Gastric bypass is the most common operation for weight loss in the United States with approximately 140,000 surgeries being carried out annually. Performed for more than 50 years, a lot of surgeons have grown up with gastric bypass surgery and have an excellent understanding of its risks and benefits.
Gastric bypass surgery is the last option when other types of weight loss and dieting have proved unsuccessful and where you are much overweight.
This commonly means that you have a body mass index (BMI) over 40, or over 35 with an accompanying condition which raises the risk of premature death or disability. Those conditions can include heart disease, hypertension, type 2 diabetes and liver disease among others. Put simply, this means being some 100 pounds more than your ideal weight.
The principle behind the gastric bypass procedure is quite simply to bring down the effective size of the stomach and to bypass the greater portion of the stomach, together with part of the intestine, curbing your ability to eat too much and also reducing the body’s absorption of the food that is consumed.
Though open gastric bypass surgery is still frequently done an increasing number of surgeons are turning to the laparoscopic gastric bypass and, although this requires considerable training and expertise on the surgeon’s part, there are considerable advantages to this approach. Here are just some:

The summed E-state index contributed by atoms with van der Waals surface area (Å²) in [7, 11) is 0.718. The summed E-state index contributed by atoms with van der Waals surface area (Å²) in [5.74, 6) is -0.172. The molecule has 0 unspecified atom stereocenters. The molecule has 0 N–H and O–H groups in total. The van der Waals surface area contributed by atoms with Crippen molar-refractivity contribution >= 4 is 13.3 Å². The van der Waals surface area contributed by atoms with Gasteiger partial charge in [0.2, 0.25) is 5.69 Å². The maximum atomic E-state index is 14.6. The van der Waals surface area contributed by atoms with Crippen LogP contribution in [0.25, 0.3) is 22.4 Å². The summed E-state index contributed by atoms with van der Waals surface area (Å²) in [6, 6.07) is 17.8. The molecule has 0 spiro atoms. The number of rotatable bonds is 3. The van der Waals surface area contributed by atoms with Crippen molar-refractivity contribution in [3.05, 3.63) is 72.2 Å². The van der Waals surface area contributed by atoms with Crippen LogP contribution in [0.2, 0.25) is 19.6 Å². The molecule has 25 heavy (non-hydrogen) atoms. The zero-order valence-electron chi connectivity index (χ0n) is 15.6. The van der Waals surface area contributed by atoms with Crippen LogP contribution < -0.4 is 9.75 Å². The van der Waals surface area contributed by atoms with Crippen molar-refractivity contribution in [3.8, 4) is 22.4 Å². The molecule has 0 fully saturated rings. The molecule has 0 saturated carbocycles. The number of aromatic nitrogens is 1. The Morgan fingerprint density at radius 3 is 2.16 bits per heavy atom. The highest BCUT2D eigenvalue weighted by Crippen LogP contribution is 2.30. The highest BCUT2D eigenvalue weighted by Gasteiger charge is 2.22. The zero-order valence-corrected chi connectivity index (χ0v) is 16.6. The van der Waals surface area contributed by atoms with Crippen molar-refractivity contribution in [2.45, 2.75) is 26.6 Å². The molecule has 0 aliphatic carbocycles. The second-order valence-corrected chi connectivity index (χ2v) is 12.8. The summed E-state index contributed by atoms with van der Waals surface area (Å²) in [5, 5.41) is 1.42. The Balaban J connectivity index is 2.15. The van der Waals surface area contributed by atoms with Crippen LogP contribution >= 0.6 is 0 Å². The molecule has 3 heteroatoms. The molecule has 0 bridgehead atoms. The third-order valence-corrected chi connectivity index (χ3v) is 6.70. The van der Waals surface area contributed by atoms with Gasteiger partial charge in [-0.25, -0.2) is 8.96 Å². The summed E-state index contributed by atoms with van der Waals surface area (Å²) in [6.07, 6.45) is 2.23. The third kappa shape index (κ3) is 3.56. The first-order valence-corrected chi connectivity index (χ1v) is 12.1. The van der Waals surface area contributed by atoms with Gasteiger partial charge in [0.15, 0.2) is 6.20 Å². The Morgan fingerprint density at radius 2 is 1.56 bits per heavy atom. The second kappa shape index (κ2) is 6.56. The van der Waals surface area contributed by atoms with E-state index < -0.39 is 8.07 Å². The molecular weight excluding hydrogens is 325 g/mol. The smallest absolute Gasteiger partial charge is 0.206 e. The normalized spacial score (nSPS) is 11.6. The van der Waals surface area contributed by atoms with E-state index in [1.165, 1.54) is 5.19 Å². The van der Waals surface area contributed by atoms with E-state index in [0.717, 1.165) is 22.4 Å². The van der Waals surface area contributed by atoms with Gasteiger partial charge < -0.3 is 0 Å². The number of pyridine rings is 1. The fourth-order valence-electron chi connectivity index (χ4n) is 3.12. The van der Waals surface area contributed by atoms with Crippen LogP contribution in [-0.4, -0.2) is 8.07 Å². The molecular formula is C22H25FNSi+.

- This form of surgery enables greater precision since surgery is performed under magnification and surgeons can see details that are not visible during open surgery.
- As just about 5 small incisions during this form of procedure the healing time following surgery is very much reduced, together with the possibility of infection and of suffering a hernia.
- As patients are on their feet rapidly there is a lower risk of blood clots, pneumonia, bed sores and other complications frequently associated with immobility.
- There is much less post-operative pain and what little pain there is requires only mild painkillers such as paracetamol and codeine.
- As the laparoscopic procedure is faster than traditional open surgery the patient spends less time in the operating theatre and requires less anesthesia, creating fewer anesthesia-related complications.
- This form of surgery permits you to go back to work in a relatively short timescale, generally as little as one week although it is recommended that patients do not go back to work for about two weeks to be on the safe side.
The laparoscopic gastric bypass produces a significant improvement in the quality of life for patients and also has the added benefit of improving, or in some cases of curing a wide range of complaints including heartburn, diabetes, arthritis, venous status disease, hypertension and other disorders.
The fact that the procedure itself can now be performed so much more easily and leave patients almost pain free and have them on their feet and up and about very quickly means that more people are likely to opt for gastric bypass surgery and enjoy a healthier and happier lifestyle.
Indeed, as medical science continues to advance and we see increasing use of such things as the technology of robotic surgery the outlook for patients can only get brighter.